[00:23:50] Adam: Yes. I’m not kidding. I just was at Sunoco filling up my car and they had an ad, an A-frame in the parking lot that said “Our New Breakfast Sandwich,” and it looked better.

[00:24:03] Dan: Seriously?

[00:24:04] Adam: It looked better and I’m sure–

[00:24:04] Dan: Sunoco’s got a better–? [laughs]

[00:24:05] Adam: It’s like a roller dog. You know what I mean? It’s an AMPM, it’s not Sunoco, so I stand corrected. Still, though, the photography looked better. Not comparing the sandwich, the food product and the food product, or the experience. But just that food photo, I was like, “Hey, maybe I should go into AMPM and get the roller dog action here.” But I didn’t. I didn’t look at it and think it looked terrible. Starbucks going– it just doesn’t look like their brand.

[00:24:32] Dan: No. Again, it’s very fascinating. It will be interesting to watch. Probably we’ll be doing a follow up podcast on this.

[00:24:41] Adam: Yes, the stock price will be triple and it will be like, “Starbucks booming breakfast sandwich business.” It could have been predicted.

[00:24:47] Dan: Stealing shares from all QSRs.
[laughter]

[00:24:51] Adam: You can almost put it in writing. It’s going to happen. All right, well, I think we’ve covered this one. Thank you all for joining us. If you disagree, you’re wrong, but if you want to try to debate and have some fun with this topic, we would definitely love to hear from you. You can find us on Twitter @F&RM or you can email us Dan@foodandrestaurantmarketing or adam@foodandrestaurantmarketing. Thanks for listening.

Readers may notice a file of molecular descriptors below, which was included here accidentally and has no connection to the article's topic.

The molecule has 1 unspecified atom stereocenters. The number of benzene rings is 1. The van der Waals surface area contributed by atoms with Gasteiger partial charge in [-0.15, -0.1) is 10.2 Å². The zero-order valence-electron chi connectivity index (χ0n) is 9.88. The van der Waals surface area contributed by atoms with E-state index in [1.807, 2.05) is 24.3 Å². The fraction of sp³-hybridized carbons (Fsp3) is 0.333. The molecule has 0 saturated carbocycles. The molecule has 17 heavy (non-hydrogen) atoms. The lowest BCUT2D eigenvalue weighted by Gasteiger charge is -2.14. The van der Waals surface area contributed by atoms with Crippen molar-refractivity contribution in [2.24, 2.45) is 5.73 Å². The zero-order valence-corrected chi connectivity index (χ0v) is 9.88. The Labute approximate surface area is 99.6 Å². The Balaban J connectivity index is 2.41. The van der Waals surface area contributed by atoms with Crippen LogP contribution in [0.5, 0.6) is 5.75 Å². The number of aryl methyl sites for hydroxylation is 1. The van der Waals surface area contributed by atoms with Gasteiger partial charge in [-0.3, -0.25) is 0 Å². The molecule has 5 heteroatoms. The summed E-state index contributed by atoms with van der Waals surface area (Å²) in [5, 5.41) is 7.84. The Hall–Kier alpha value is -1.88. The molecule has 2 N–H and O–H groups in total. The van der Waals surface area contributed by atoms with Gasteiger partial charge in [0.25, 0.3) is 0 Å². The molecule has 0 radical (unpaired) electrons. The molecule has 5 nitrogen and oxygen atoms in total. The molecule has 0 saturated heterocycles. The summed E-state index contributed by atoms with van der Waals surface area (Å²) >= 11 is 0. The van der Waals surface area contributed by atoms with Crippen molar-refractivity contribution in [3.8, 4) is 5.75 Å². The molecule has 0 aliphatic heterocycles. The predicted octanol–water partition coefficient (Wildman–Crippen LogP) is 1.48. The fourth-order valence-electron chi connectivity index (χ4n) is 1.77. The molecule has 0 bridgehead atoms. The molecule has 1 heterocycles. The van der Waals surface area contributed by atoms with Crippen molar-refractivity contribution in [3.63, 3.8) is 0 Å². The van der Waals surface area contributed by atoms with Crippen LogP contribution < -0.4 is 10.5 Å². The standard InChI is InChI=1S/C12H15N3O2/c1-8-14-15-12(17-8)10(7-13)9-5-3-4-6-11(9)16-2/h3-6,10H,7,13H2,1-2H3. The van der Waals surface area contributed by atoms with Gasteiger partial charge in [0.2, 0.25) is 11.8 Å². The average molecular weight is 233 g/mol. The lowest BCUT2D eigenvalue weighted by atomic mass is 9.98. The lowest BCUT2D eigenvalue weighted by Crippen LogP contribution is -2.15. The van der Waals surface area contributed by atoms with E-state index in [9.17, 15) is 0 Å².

[00:25:16] Dan: As always, eat well.

Transcriptions by Go Transcript.

sandwich, Starbucks, experience, brand, LTO, daypart

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Transcript of Food & Restaurant Marketing Podcast – Episode: The Ups and Downs of Restaurant Loyalty Programs

Transcript of Food & Restaurant Marketing Podcast – Episode: The Ups and Downs of Restaurant Loyalty Programs

[00:00:03] Adam Pierno: All right, welcome back to another episode of Food and Restaurant Marketing. I never get tired of saying that.

[00:00:11] Dan Santy: Right.

[00:00:13] Adam: So again I am Adam Pierno and I’m here again with Mr Dan Santy.
[00:00:18] Dan: Good afternoon.
[00:00:20] Adam: Today we are going to talk about something near and dear to our hearts, loyalty programs for restaurant brands.
[00:00:27] Dan: Well may be near, but not dear. We’ll see what I have to say about that later.
[00:00:34] Adam: Yeah well we’re, I think, unique educates, because we’re neither advocates or enemies of loyalty programs, we definitely are pragmatic about it.
[00:00:44] Dan: Absolutely.